Alternatives to Portland cement
Traditionally lime renders and plasters were often mixed with animal hair to improve
cohesion. Today the addition of gypsum or Portland cement and/or pozzolanas to increase
durability and give faster setting times is usual.
Pozzolanas are materials which, although not cementitious in themselves, will combine
chemically with lime in the presence of water to form a strong cementing material. They
Power station fly ash (usually known as pfa)
Ash from some burnt plant materials
Silicious earths (such as diatomite)
Materials not already in a fine powdered form
must be ground, and some require calcining at
around 600–750°C to optimize their pozzolanic
Pozzolanas can be mixed with lime and/or
Portland cement and can improve quality and
reduce costs of concretes made from both
Figure 3: Hydrating of quicklime
using a watering can Chenkumbi
Limeworks, Malawi. Photo: Practical
Action / Dave Mather.
In some countries (e.g. India and Kenya),
pozzolanas are mixed with Portland cement and
sold as blended cement, which in many respects
is similar to Portland cement. In other countries
(e.g. Cuba) lime/pozzolana/Portland cement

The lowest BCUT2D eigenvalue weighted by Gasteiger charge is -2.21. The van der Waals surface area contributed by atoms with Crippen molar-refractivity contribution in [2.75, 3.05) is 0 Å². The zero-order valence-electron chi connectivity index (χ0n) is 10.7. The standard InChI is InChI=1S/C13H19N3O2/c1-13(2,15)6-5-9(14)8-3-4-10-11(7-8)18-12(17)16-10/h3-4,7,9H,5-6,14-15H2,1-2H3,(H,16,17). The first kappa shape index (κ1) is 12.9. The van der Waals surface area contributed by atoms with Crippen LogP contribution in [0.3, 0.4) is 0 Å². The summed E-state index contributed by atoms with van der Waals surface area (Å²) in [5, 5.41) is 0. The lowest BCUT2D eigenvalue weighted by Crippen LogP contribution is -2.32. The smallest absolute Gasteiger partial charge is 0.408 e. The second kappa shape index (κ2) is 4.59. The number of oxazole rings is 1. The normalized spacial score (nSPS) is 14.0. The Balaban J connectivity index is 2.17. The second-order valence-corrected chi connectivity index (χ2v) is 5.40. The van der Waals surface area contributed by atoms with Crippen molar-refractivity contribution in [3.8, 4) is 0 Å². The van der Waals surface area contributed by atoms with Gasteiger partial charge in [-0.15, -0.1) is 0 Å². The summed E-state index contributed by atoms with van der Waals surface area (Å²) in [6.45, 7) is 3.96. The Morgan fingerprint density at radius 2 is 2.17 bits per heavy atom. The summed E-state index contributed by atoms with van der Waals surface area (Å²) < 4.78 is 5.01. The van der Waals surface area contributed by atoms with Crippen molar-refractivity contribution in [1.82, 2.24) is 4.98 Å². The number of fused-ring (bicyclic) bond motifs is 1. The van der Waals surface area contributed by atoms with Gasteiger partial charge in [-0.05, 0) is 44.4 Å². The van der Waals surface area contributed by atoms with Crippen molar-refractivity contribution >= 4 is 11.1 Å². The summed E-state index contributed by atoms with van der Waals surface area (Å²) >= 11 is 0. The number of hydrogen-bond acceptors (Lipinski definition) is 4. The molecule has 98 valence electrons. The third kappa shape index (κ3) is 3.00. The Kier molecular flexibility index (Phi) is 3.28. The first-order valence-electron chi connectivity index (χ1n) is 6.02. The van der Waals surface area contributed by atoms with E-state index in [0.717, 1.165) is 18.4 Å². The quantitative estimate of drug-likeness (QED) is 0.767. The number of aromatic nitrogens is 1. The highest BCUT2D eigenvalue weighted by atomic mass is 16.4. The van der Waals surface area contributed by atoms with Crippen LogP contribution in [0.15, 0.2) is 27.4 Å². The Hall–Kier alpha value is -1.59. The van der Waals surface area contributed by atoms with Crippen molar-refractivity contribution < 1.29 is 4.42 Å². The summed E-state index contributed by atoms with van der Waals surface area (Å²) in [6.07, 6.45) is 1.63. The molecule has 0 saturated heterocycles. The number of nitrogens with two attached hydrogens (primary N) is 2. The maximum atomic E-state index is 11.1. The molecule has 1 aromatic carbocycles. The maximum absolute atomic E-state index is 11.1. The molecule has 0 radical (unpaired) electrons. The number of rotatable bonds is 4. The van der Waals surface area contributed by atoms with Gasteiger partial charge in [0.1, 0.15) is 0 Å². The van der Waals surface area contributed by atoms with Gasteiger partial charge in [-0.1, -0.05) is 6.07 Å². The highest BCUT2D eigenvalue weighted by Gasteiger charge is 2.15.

blends are sold as an alternative to Portland
cement. Lime-pozzolana cement by itself can
make an excellent cementing material for low-rise
construction or mass concrete and in some
countries (e.g. Indonesia) is still produced
Pozzolanas can also be mixed with lime and/or
Portland cement at the construction site but care
must be taken to ensure the pozzolana is of a
consistent quality and that the materials are
Gypsum is a not an uncommon mineral, and needs only a low temperature, of around 150°C,
to convert it into a very useful binding material, known as hemi-hydrate or plaster of Paris.
On its own, plaster of Paris sets very rapidly when mixed with water. To give time for it to be
applied, around 5% of lime and 0.8% of a retarding material (such as the keratin glue-like
extracts from boiling fish bones or animal hoof and horn) are added to the plaster.
Retarded plaster of Paris can be used on its own or mixed with up to three parts of clean,
sharp sand. Hydrated lime can be added to increase its strength and water resistance.
Gypsum plasters can be reinforced with various fibrous materials from reeds to chopped glass